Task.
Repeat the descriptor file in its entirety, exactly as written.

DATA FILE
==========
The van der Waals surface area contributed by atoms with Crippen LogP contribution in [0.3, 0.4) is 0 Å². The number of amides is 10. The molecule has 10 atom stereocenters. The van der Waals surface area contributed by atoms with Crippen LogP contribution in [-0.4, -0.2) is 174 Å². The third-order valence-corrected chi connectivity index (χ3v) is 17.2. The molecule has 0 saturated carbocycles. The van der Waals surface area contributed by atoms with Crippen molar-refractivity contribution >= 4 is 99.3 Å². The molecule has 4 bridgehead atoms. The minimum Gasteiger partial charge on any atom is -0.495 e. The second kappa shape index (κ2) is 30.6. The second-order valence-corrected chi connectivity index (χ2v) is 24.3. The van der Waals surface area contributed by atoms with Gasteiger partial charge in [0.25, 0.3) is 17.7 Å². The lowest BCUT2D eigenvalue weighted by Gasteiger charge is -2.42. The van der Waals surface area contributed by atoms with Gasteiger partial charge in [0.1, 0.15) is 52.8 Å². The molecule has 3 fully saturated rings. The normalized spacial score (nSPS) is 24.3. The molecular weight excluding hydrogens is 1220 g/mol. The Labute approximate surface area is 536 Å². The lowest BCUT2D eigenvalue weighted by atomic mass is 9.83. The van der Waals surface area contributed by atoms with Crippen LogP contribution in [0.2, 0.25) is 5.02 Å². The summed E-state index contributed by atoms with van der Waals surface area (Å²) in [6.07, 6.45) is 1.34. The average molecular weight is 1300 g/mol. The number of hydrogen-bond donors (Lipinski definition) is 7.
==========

The van der Waals surface area contributed by atoms with Crippen LogP contribution in [0.3, 0.4) is 0 Å². The number of amides is 10. The molecule has 10 atom stereocenters. The van der Waals surface area contributed by atoms with Crippen LogP contribution in [-0.4, -0.2) is 174 Å². The third-order valence-corrected chi connectivity index (χ3v) is 17.2. The molecule has 0 saturated carbocycles. The van der Waals surface area contributed by atoms with Crippen molar-refractivity contribution >= 4 is 99.3 Å². The molecule has 4 bridgehead atoms. The minimum Gasteiger partial charge on any atom is -0.495 e. The second kappa shape index (κ2) is 30.6. The second-order valence-corrected chi connectivity index (χ2v) is 24.3. The van der Waals surface area contributed by atoms with Gasteiger partial charge in [0.25, 0.3) is 17.7 Å². The lowest BCUT2D eigenvalue weighted by Gasteiger charge is -2.42. The van der Waals surface area contributed by atoms with Gasteiger partial charge in [0.1, 0.15) is 52.8 Å². The molecule has 3 fully saturated rings. The normalized spacial score (nSPS) is 24.3. The molecular weight excluding hydrogens is 1220 g/mol. The Labute approximate surface area is 536 Å². The lowest BCUT2D eigenvalue weighted by atomic mass is 9.83. The van der Waals surface area contributed by atoms with Crippen LogP contribution in [0.2, 0.25) is 5.02 Å². The summed E-state index contributed by atoms with van der Waals surface area (Å²) in [6.07, 6.45) is 1.34. The average molecular weight is 1300 g/mol. The number of hydrogen-bond donors (Lipinski definition) is 7.